Have all the symptoms of flip (weak high wedge shots). When trying to bow left wrist I get hooks (not shots to right) or pull left. Any suggestions? Thanks
August 20, 2016
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Craig (Certified RST Instructor)
Hello Edwin. Looks like you need to focus on a bowed and stable impact first. Take a look at the Fix Your Release Video.
August 20, 2016
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mark
Clay Great Video Series! Thanks! This particular lesson was trying to hit the ball lower with compression but my problem is I hit most of my irons and fairway woods much too low. How do I achieve more height?? Thanks
July 15, 2016
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Craig (Certified RST Instructor)
Hello Mark. Take a look at the Day 5 Video Higher Trajectory Shots. You want to come into impact with more of a neutral lead wrist to help with not turning down the face or de-lofting the club as much.
July 15, 2016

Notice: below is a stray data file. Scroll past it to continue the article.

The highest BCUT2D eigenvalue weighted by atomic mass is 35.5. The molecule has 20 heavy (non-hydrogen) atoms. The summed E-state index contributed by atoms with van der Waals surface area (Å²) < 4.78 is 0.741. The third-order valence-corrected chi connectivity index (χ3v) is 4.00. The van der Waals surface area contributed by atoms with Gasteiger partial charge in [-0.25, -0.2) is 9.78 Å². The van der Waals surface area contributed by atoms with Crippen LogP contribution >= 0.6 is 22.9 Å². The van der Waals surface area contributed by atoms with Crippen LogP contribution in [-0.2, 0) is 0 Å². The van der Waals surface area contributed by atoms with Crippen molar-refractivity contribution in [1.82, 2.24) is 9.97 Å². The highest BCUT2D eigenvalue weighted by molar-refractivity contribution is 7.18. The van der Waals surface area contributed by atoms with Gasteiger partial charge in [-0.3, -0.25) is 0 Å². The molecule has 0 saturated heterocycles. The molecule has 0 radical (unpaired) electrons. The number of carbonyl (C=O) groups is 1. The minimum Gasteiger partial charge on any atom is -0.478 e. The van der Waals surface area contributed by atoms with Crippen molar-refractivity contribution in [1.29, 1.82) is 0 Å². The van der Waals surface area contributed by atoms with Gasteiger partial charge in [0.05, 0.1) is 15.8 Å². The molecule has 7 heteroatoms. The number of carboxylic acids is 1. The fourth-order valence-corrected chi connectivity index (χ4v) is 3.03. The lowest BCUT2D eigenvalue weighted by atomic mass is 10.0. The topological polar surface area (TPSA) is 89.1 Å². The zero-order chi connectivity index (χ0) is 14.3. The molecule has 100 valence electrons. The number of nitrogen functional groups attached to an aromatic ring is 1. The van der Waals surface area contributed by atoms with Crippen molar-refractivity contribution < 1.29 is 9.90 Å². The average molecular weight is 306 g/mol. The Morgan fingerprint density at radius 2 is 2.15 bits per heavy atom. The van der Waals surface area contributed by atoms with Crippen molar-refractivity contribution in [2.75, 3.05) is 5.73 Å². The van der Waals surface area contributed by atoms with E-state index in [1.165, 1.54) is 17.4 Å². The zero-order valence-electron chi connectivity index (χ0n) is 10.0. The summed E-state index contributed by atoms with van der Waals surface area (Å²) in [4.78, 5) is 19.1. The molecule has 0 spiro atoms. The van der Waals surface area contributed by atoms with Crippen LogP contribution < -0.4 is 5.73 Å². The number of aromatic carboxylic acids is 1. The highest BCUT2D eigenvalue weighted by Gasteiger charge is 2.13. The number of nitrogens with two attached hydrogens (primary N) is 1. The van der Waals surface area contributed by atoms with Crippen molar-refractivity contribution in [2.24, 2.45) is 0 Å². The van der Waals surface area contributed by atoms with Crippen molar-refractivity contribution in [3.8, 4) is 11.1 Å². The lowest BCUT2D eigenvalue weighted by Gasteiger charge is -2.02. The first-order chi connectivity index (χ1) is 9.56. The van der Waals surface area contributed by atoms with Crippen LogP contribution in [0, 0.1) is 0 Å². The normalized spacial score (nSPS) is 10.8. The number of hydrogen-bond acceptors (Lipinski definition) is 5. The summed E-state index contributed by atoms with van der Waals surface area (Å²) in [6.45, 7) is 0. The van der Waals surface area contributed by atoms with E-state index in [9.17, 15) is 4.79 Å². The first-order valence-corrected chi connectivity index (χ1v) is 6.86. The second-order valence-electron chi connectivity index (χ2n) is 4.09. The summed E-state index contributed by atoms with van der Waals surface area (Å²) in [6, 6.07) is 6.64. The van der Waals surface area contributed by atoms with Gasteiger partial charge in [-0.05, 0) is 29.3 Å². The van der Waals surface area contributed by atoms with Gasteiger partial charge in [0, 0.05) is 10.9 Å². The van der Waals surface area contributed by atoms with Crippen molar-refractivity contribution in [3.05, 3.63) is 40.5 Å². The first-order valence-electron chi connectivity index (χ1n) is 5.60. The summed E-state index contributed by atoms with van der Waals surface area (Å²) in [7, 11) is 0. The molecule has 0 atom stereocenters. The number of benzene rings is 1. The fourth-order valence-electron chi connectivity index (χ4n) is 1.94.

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Sharan
When i try to lean shaft forward I make big divots, It flys low and powerful but it hurts when i dig in too much. As recommended by site flatter attack of angle with leaned shaft is the way to go, does it means the club doesn't get released all the way? Are we supposed to hold a little bit during impact?
April 10, 2016
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Craig (Certified RST Instructor)
Hello Sharon. The club will work from a shallower angle of attack instead of too steeply. The face will be held a little bit into the follow through to hit really low. You can also hit a bowed released (not as low) with the Knuckles Down Drill.
April 10, 2016
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Terry
Why do you suggest a neutral grip for this drill? I was recently instructed to adopt a stronger grip as opposed to the neutral one I used. thx Terry
July 27, 2015
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Craig (Certified RST Instructor)
Hello Terry. The neutral grip will allow you to optimize the bow into the shot. But, only as needed for really low shots.
July 27, 2015
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Tony
It feels easier to do this if the ball position is a bit closer to your body...is that right?
July 16, 2015
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Craig (Certified RST Instructor)